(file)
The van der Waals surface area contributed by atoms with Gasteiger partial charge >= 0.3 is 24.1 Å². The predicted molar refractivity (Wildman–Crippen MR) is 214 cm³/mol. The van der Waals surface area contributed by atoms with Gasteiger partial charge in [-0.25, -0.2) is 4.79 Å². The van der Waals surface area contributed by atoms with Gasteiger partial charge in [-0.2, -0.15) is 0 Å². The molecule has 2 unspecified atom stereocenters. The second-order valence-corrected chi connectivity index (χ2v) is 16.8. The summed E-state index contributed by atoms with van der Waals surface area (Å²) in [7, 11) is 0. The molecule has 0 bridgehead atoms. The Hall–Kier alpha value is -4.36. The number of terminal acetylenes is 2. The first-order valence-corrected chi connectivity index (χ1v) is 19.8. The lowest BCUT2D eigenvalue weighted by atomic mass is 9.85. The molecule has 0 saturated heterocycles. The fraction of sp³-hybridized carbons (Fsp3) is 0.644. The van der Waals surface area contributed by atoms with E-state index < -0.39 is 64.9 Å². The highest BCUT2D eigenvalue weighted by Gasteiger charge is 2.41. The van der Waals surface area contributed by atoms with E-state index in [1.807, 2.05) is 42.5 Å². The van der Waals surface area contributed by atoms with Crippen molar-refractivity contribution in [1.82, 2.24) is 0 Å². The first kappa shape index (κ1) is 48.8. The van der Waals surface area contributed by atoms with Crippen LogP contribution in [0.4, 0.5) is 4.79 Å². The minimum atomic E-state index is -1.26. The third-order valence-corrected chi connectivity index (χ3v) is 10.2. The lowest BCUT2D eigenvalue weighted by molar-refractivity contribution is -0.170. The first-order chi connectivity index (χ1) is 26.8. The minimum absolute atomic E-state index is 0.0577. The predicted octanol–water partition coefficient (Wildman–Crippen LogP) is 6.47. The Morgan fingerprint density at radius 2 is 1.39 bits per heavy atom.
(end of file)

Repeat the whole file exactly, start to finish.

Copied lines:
The van der Waals surface area contributed by atoms with Gasteiger partial charge >= 0.3 is 24.1 Å². The predicted molar refractivity (Wildman–Crippen MR) is 214 cm³/mol. The van der Waals surface area contributed by atoms with Gasteiger partial charge in [-0.25, -0.2) is 4.79 Å². The van der Waals surface area contributed by atoms with Gasteiger partial charge in [-0.2, -0.15) is 0 Å². The molecule has 2 unspecified atom stereocenters. The second-order valence-corrected chi connectivity index (χ2v) is 16.8. The summed E-state index contributed by atoms with van der Waals surface area (Å²) in [7, 11) is 0. The molecule has 0 bridgehead atoms. The Hall–Kier alpha value is -4.36. The number of terminal acetylenes is 2. The first-order valence-corrected chi connectivity index (χ1v) is 19.8. The lowest BCUT2D eigenvalue weighted by atomic mass is 9.85. The molecule has 0 saturated heterocycles. The fraction of sp³-hybridized carbons (Fsp3) is 0.644. The van der Waals surface area contributed by atoms with E-state index < -0.39 is 64.9 Å². The highest BCUT2D eigenvalue weighted by Gasteiger charge is 2.41. The van der Waals surface area contributed by atoms with E-state index in [1.807, 2.05) is 42.5 Å². The van der Waals surface area contributed by atoms with Crippen molar-refractivity contribution in [1.82, 2.24) is 0 Å². The first kappa shape index (κ1) is 48.8. The van der Waals surface area contributed by atoms with Crippen LogP contribution in [0.4, 0.5) is 4.79 Å². The minimum atomic E-state index is -1.26. The third-order valence-corrected chi connectivity index (χ3v) is 10.2. The lowest BCUT2D eigenvalue weighted by molar-refractivity contribution is -0.170. The first-order chi connectivity index (χ1) is 26.8. The minimum absolute atomic E-state index is 0.0577. The predicted octanol–water partition coefficient (Wildman–Crippen LogP) is 6.47. The Morgan fingerprint density at radius 2 is 1.39 bits per heavy atom.